What if your B2B sales and marketing team consisted of high-level executives from your customer companies?
What if they were as committed to your company’s success as you are?
What if they had ample opportunities to directly influence high-level decision makers at companies that aren’t currently buying from you?
According to a thought-provoking book, all this can happen, but not by accident.
Where do B2B buyers go for information they trust?
It’s based on European B2B buyers, but I’d guess it applies in the U.S., as well. The findings may not surprise you, but they have some interesting implications.
Where did buyers get information at any stage of the buying process?
- Web searches (71%)
- Word of mouth (54%)
- Online communities (12%)
- LinkedIn (10%)
- Other social media (10%)
- Other (1%)
- Any of these (87% – the rest presumably didn’t need information to buy)
How useful was each channel?
- Personal word of mouth (69% rated very highly)
- Web searches were very helpful (59% rated very highly)
- All other sources ranked significantly lower
It all makes sense, but can you take advantage of it?
Of course the findings support the basic premise of inbound marketing – web search rocks for your business.
The premise: For the sustainable growth of your B2B business, you must enlist the help of the most powerful persuaders possible, your own executive customers.
Combining the premise of the book, with the survey findings – your executive customers are the ones who are best positioned to provide the word of mouth advice that your prospects are looking for.
You’ll need executive customers who will go to bat for you enthusiastically.
Geehan outlines a thorough strategy of ongoing engagement with your executive customers, through long-term executive customer advisory councils. The goal is to turn your customers into advisors first, then collaborators, then partners.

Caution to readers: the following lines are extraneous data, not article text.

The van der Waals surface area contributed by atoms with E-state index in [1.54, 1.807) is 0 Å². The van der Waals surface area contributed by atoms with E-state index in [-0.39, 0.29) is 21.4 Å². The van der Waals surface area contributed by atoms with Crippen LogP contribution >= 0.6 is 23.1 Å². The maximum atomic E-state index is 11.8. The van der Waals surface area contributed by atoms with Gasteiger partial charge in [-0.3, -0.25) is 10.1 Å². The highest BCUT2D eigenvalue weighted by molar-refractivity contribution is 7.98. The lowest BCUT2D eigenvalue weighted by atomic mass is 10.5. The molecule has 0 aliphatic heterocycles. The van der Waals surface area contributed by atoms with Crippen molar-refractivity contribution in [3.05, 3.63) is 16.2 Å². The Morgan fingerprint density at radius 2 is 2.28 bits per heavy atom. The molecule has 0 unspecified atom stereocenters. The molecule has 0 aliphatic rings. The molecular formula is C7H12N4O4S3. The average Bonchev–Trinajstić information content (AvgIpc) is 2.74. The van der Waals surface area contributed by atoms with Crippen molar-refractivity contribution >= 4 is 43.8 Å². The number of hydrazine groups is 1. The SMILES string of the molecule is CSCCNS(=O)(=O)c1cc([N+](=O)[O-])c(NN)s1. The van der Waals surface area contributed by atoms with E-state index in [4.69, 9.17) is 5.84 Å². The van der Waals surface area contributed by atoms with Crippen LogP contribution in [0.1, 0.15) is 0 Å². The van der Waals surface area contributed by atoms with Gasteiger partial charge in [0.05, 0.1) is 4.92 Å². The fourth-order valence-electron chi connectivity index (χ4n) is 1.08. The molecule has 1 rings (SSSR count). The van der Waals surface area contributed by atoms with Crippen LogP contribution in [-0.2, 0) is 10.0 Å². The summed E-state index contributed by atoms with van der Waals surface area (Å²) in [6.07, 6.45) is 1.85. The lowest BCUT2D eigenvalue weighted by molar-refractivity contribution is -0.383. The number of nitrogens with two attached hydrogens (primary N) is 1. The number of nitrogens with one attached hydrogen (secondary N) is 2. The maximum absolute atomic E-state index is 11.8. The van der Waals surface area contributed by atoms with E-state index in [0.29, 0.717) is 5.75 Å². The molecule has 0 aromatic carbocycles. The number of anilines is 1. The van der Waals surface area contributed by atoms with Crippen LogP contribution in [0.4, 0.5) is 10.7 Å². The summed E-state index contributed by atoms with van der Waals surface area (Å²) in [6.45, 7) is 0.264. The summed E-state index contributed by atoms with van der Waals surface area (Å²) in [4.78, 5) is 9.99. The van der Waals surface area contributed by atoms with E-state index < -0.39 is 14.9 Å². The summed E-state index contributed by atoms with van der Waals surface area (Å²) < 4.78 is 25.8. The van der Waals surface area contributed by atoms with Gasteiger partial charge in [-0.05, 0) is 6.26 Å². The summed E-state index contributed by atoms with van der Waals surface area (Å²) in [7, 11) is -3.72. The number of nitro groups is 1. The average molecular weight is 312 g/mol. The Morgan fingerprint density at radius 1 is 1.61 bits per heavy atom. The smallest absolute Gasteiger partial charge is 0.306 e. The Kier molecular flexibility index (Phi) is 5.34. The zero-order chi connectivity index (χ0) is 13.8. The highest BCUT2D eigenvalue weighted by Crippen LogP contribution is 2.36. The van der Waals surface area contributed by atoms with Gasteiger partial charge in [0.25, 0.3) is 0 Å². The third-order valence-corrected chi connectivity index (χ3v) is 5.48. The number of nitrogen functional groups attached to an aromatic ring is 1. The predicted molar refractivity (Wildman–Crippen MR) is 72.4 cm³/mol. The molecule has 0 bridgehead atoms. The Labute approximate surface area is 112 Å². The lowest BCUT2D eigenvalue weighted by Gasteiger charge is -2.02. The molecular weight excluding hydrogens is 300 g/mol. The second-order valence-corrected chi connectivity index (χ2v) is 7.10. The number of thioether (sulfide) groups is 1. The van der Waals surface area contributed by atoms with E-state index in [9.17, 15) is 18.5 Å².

They’ll help you make key decisions, set goals and create strategies. This is a detailed process, and no quick fix. (But if it was easy, anyone could do it, right?)
In Geehan’s plan, your council members become your greatest sales and marketing assets, through formal referral programs that include speaking on your behalf, authoring articles and white papers, featuring in videos, providing quoted accolades, peer-to-peer interactions, prospect site visits and press releases.
Does it work? Geehan gives first-hand accounts, ranging from Oracle and Wells Fargo, to much smaller firms that most of us can relate to.
The BaseOne survey finds that executive decision makers want to learn about your company from people like themselves. Why not make it easy for them?
This is not the kind of marketing most of us are used to.
To me, it’s better. It moves marketing where it belongs, into business planning and strategy. There’s still room for every tactic you currently use. But you might want to reconsider your focus. Geehan recommends allocating 30% of your marketing focus to executive decision makers, 35% to influencers, 30% to end users, and only 5% to purchasing personnel.
If you’re a B2B company, does this change the way you think about marketing and sales?